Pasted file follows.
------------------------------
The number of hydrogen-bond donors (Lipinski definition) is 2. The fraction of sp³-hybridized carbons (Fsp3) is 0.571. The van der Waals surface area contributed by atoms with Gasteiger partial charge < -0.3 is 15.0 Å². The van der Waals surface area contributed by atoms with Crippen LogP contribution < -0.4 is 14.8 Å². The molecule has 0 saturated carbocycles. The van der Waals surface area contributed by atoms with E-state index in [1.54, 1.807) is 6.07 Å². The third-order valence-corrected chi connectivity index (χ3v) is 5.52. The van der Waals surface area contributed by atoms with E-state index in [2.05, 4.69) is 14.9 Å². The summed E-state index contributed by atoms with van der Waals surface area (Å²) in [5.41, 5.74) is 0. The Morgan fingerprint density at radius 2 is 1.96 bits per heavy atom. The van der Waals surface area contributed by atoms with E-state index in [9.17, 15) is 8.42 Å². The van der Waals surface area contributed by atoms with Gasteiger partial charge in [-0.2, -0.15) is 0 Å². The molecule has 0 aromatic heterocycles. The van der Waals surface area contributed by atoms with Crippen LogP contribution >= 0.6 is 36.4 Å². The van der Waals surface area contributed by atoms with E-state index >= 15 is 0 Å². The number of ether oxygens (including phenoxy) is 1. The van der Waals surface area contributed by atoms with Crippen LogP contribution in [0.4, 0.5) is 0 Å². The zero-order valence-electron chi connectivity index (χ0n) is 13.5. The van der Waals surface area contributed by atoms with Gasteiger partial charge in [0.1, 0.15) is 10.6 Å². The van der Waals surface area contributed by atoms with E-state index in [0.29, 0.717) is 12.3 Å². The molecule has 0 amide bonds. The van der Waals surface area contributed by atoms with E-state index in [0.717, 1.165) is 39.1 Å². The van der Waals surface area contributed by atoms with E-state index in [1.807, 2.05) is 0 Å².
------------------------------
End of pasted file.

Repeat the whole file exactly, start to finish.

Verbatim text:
The number of hydrogen-bond donors (Lipinski definition) is 2. The fraction of sp³-hybridized carbons (Fsp3) is 0.571. The van der Waals surface area contributed by atoms with Gasteiger partial charge < -0.3 is 15.0 Å². The van der Waals surface area contributed by atoms with Crippen LogP contribution < -0.4 is 14.8 Å². The molecule has 0 saturated carbocycles. The van der Waals surface area contributed by atoms with E-state index in [1.54, 1.807) is 6.07 Å². The third-order valence-corrected chi connectivity index (χ3v) is 5.52. The van der Waals surface area contributed by atoms with E-state index in [2.05, 4.69) is 14.9 Å². The summed E-state index contributed by atoms with van der Waals surface area (Å²) in [5.41, 5.74) is 0. The Morgan fingerprint density at radius 2 is 1.96 bits per heavy atom. The van der Waals surface area contributed by atoms with E-state index in [9.17, 15) is 8.42 Å². The van der Waals surface area contributed by atoms with Gasteiger partial charge in [-0.2, -0.15) is 0 Å². The molecule has 0 aromatic heterocycles. The van der Waals surface area contributed by atoms with Crippen LogP contribution >= 0.6 is 36.4 Å². The van der Waals surface area contributed by atoms with E-state index >= 15 is 0 Å². The number of ether oxygens (including phenoxy) is 1. The van der Waals surface area contributed by atoms with Crippen LogP contribution in [0.4, 0.5) is 0 Å². The zero-order valence-electron chi connectivity index (χ0n) is 13.5. The van der Waals surface area contributed by atoms with Gasteiger partial charge in [0.1, 0.15) is 10.6 Å². The van der Waals surface area contributed by atoms with E-state index in [0.29, 0.717) is 12.3 Å². The molecule has 0 amide bonds. The van der Waals surface area contributed by atoms with E-state index in [0.717, 1.165) is 39.1 Å². The van der Waals surface area contributed by atoms with E-state index in [1.807, 2.05) is 0 Å².